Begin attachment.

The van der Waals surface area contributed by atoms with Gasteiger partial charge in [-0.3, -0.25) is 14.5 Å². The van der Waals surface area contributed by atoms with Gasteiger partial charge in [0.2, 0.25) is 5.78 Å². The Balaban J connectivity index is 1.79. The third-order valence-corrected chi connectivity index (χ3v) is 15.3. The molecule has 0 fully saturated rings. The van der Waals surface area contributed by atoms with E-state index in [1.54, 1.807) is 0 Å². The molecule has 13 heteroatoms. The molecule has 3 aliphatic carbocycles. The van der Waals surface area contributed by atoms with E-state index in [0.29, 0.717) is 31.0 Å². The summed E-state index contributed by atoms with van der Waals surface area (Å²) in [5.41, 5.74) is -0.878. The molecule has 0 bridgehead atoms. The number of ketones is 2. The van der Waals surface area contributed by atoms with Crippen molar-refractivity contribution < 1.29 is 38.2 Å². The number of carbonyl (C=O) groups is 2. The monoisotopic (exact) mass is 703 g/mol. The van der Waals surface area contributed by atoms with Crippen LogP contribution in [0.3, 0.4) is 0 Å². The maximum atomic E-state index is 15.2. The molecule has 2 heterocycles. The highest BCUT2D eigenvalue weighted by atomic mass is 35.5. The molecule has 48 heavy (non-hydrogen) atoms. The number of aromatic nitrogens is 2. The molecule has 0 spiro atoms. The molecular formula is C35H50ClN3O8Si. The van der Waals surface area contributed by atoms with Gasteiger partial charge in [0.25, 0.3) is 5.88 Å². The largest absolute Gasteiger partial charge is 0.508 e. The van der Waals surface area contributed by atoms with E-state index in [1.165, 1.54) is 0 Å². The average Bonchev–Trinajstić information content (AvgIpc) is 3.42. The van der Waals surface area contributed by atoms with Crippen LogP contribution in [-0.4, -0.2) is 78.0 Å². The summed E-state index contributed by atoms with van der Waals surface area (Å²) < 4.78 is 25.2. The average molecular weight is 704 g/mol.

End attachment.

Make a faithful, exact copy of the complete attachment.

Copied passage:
The van der Waals surface area contributed by atoms with Gasteiger partial charge in [-0.3, -0.25) is 14.5 Å². The van der Waals surface area contributed by atoms with Gasteiger partial charge in [0.2, 0.25) is 5.78 Å². The Balaban J connectivity index is 1.79. The third-order valence-corrected chi connectivity index (χ3v) is 15.3. The molecule has 0 fully saturated rings. The van der Waals surface area contributed by atoms with E-state index in [1.54, 1.807) is 0 Å². The molecule has 13 heteroatoms. The molecule has 3 aliphatic carbocycles. The van der Waals surface area contributed by atoms with E-state index in [0.29, 0.717) is 31.0 Å². The summed E-state index contributed by atoms with van der Waals surface area (Å²) in [5.41, 5.74) is -0.878. The molecule has 0 bridgehead atoms. The number of ketones is 2. The van der Waals surface area contributed by atoms with Crippen molar-refractivity contribution < 1.29 is 38.2 Å². The number of carbonyl (C=O) groups is 2. The monoisotopic (exact) mass is 703 g/mol. The van der Waals surface area contributed by atoms with Crippen LogP contribution in [0.3, 0.4) is 0 Å². The maximum atomic E-state index is 15.2. The molecule has 2 heterocycles. The highest BCUT2D eigenvalue weighted by atomic mass is 35.5. The molecule has 48 heavy (non-hydrogen) atoms. The number of aromatic nitrogens is 2. The molecule has 0 spiro atoms. The molecular formula is C35H50ClN3O8Si. The van der Waals surface area contributed by atoms with Gasteiger partial charge in [0.25, 0.3) is 5.88 Å². The largest absolute Gasteiger partial charge is 0.508 e. The van der Waals surface area contributed by atoms with E-state index in [1.165, 1.54) is 0 Å². The average Bonchev–Trinajstić information content (AvgIpc) is 3.42. The van der Waals surface area contributed by atoms with Crippen LogP contribution in [-0.4, -0.2) is 78.0 Å². The summed E-state index contributed by atoms with van der Waals surface area (Å²) < 4.78 is 25.2. The average molecular weight is 704 g/mol.